Additionally, your thesis statement shouldn't be too big or too grand. It'll be hard to cover everything in a thesis statement like, "The federal government should act now on climate change." The topic is just too large to actually say something new and meaningful. Instead, a more effective thesis statement might be, "Local governments can combat climate change by providing citizens with larger recycling bins and offering local classes about composting and conservation." This is easier to work with because it's a smaller idea, but you can also discuss the overall topic that you might be interested in, which is climate change.
So, now that we know what makes a good, solid thesis statement, you can start to write your own. If you find that you're getting stuck or you are the type of person who needs to look at examples before you start something, then check out our list of thesis statement examples below.
Thesis statement examples
A quick note that these thesis statements have not been fully researched. These are merely examples to show you what a thesis statement might look like and how you can implement your own ideas into one that you think of independently. As such, you should not use these thesis statements for your own research paper purposes. They are meant to be used as examples only.
- Vaccinations Because many children are unable to vaccinate due to illness, we must require that all healthy and able children be vaccinated in order to have herd immunity.
- Educational Resources for Low-Income Students Schools should provide educational resources for low-income students during the summers so that they don't forget what they've learned throughout the school year.
- School Uniforms School uniforms may be an upfront cost for families, but they eradicate the visual differences in income between students and provide a more egalitarian atmosphere at school.
- Populism The rise in populism on the 2016 political stage was in reaction to increasing globalization, the decline of manufacturing jobs, and the Syrian refugee crisis.
- Public Libraries Libraries are essential resources for communities and should be funded more heavily by local municipalities.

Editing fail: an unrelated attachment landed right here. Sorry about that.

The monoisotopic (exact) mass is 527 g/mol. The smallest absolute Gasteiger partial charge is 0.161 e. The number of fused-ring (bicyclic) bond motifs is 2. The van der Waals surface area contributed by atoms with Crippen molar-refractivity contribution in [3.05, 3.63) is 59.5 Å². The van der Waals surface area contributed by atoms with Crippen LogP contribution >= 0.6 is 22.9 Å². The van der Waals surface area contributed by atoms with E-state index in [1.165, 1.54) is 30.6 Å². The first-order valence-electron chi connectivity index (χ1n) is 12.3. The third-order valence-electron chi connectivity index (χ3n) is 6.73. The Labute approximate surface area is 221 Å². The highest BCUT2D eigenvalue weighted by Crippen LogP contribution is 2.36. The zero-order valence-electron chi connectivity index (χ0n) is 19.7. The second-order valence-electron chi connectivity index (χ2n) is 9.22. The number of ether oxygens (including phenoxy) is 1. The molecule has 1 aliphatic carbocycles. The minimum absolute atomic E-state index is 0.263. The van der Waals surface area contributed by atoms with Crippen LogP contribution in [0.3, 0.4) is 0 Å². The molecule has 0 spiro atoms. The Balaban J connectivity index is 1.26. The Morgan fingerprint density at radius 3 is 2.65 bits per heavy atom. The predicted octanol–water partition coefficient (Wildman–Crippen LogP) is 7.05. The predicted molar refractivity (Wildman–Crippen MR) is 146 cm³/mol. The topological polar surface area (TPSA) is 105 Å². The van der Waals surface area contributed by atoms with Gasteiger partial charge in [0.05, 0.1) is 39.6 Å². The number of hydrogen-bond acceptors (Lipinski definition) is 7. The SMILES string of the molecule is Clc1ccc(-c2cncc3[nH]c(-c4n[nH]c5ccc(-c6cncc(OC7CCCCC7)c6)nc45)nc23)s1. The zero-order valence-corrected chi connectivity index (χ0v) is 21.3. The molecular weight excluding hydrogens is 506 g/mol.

- Cyber Bullying With more and more teens using smartphones and social media, cyber bullying is on the rise. Cyber bullying puts a lot of stress on many teens, and can cause depression, anxiety, and even suicidal thoughts. Parents should limit the usage of smart phones, monitor their children's online activity, and report any cyber bullying to school officials in order to combat this problem.
- Medical Marijuana for Veterans Studies have shown that the use of medicinal marijuana has been helpful to veterans who suffer from Post-Traumatic Stress Disorder (PTSD). Medicinal marijuana prescriptions should be legal in all states and provided to these veterans. Additional medical or therapy services should also be researched and implemented in order to help them re-integrate back into civilian life.
- Work-Life Balance Corporations should provide more work from home opportunities and six-hour workdays so that office workers have a better work-life balance and are more likely to be productive when they are in the office.
- Teaching Youths about Consensual Sex Although sex education that includes a discussion of consensual sex would likely lead to less sexual assault, parents need to teach their children the meaning of consent from a young age with age appropriate lessons.
- Whether or Not to Attend University A degree from a university provides invaluable lessons on life and a future career, but not every high school student should be encouraged to attend a university directly after graduation. Some students may benefit from a trade school or a "gap year" where they can think more intensely about what it is they want to do for a career and how they can accomplish this.
- Studying Abroad Studying abroad is one of the most culturally valuable experiences you can have in college. It is the only way to get completely immersed in another language and learn how other cultures and countries are different from your own.
- Women's Body Image Magazines have done a lot in the last five years to include a more diverse group of models, but there is still a long way to go to promote a healthy woman's body image collectively as a culture.
- Cigarette Tax Heavily taxing and increasing the price of cigarettes is essentially a tax on the poorest Americans, and it doesn't deter them from purchasing. Instead, the state and federal governments should target those economically disenfranchised with early education about the dangers of smoking.